<![CDATA[The Financial Times has a critique of the Bush plan for Iraq and the recent speech by the President about democracy in the Middle East. I’d go so far as to say that Bush’s speech was a good one, acknowledging that it expressed ideas about the meaning of democracy that are important, if only the President meant what he said.
From the FT:
President George W. Bush made a rather better speech than usual last week, declaring his fervent commitment to building democracy around the world. There was less leaden lip-service to the defeat of America’s foes and rather more readiness to admit to mistakes in US policies in the past, especially in the Middle East.
It was a good speech for its audience – the National Endowment for Democracy in Washington, a sort of democratic missionary society founded when Ronald Reagan was president. It sounded like a necessary speech, too, for worried American voters, unhappy at losing so many lives and spending so much money in Iraq.
It also revealed a lot about what is wrong with US foreign policy under this administration. For the problem is that Mr Bush’s global mission is likely to be greeted with hollow laughs abroad. It exposes US double standards. It suggests Mr Bush believes democracy can be imposed from the top down. And it reveals an alarmingly US-centred view of what form democracy should take, with too much emphasis on the market economy and too little on the rule of law and protection of human rights.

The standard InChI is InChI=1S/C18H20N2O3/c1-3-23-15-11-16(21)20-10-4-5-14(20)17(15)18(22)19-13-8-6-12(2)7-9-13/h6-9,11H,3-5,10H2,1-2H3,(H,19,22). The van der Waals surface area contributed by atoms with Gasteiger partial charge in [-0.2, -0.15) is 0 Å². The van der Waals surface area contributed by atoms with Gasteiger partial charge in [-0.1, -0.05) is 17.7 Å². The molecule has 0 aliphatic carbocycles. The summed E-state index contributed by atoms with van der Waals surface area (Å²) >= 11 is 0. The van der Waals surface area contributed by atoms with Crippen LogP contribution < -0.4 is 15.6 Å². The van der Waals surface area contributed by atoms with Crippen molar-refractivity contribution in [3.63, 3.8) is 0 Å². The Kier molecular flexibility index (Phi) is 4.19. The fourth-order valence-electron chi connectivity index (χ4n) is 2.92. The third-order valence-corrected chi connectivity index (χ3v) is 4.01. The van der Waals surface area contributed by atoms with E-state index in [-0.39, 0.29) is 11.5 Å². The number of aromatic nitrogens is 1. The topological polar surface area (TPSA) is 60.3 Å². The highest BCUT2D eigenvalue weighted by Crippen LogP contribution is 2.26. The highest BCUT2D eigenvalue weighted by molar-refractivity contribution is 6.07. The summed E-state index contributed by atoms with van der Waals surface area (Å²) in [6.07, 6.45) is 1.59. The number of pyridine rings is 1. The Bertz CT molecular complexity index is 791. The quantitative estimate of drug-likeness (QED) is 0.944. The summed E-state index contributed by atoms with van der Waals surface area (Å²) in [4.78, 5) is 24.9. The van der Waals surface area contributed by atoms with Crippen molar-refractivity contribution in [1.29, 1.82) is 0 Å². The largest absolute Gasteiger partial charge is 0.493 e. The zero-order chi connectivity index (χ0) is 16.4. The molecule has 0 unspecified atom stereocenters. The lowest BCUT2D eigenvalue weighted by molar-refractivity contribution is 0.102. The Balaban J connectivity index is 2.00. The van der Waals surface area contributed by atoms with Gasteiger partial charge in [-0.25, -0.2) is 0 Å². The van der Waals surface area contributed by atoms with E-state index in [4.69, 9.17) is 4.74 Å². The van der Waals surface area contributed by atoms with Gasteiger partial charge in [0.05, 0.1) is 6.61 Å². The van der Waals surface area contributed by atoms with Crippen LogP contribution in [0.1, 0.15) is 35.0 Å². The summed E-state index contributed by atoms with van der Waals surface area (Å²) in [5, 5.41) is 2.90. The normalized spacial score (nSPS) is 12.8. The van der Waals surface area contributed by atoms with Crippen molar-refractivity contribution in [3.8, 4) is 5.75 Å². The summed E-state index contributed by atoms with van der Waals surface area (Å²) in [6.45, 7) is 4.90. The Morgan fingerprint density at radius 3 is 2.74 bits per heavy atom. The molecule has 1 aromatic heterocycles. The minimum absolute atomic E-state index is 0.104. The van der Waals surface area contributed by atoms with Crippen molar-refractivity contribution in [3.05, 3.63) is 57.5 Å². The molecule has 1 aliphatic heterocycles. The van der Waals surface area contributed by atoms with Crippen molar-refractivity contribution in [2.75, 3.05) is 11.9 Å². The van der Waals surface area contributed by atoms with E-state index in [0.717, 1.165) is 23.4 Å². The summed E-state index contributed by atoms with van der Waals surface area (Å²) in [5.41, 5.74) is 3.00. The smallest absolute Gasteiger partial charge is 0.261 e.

The trouble is that, internationally, US actions speak louder than words. Take last month’s elections in the former Soviet republic of Azerbaijan, a strategically situated oil-rich US ally on the shores of the Caspian, ruled for the past 10 years by Heydar Aliyev, the former Communist party leader. Thanks to careful “management”, the poll delivered an overwhelming victory for his son Ilham.
Democracy this was not. It was a blatant fix. International election observers described it variously as “a complete fraud” and “a sham”. Intimidation was rife, and ballot boxes were stuffed. Yet within two days Mr Aliyev Junior had been congratulated on his victory by Richard Armitage, the deputy US secretary of state.
Such glaring differences in word and action, especially with regards the Bush Administration’s willingness to finish what it started in Iraq now that it plans to repeat the disastrous Vietnamization strategy, which will only create a hotbed of anti-American and anti-Western activity, cannot go untested. Unbelievably, Ambassador Paul Bremer has started discussing how the U.S. may continue a presence in Iraq after June 2004 — by election time next year, Iraq could be a slaugtherhouse, but we are prepared to leave?
Taking the nonsense a step further, the President said yesterday that the U.S. would go to war again, alone, to extend “freedom.” If only this President would be willing to share the power he seized in Iraq with the United Nations instead of bragging that we can go it alone, his comments about democracy would not ring hollow.]]>